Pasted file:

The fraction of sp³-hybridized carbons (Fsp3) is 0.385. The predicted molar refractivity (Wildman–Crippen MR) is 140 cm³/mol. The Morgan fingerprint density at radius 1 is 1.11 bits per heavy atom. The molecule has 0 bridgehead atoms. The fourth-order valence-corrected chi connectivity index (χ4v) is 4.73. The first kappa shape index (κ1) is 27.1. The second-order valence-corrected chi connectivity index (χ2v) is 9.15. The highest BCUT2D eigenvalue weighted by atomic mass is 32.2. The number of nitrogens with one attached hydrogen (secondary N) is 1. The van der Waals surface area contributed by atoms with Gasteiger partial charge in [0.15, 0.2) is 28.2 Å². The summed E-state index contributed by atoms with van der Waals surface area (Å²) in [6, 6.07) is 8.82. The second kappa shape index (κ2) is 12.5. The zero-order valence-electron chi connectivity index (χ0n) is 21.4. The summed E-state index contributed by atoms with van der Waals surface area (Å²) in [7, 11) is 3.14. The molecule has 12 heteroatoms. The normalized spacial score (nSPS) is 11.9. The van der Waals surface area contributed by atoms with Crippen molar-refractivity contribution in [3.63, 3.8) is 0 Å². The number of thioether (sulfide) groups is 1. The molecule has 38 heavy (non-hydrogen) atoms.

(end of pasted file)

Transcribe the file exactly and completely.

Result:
The fraction of sp³-hybridized carbons (Fsp3) is 0.385. The predicted molar refractivity (Wildman–Crippen MR) is 140 cm³/mol. The Morgan fingerprint density at radius 1 is 1.11 bits per heavy atom. The molecule has 0 bridgehead atoms. The fourth-order valence-corrected chi connectivity index (χ4v) is 4.73. The first kappa shape index (κ1) is 27.1. The second-order valence-corrected chi connectivity index (χ2v) is 9.15. The highest BCUT2D eigenvalue weighted by atomic mass is 32.2. The number of nitrogens with one attached hydrogen (secondary N) is 1. The van der Waals surface area contributed by atoms with Gasteiger partial charge in [0.15, 0.2) is 28.2 Å². The summed E-state index contributed by atoms with van der Waals surface area (Å²) in [6, 6.07) is 8.82. The second kappa shape index (κ2) is 12.5. The zero-order valence-electron chi connectivity index (χ0n) is 21.4. The summed E-state index contributed by atoms with van der Waals surface area (Å²) in [7, 11) is 3.14. The molecule has 12 heteroatoms. The normalized spacial score (nSPS) is 11.9. The van der Waals surface area contributed by atoms with Crippen molar-refractivity contribution in [3.63, 3.8) is 0 Å². The number of thioether (sulfide) groups is 1. The molecule has 38 heavy (non-hydrogen) atoms.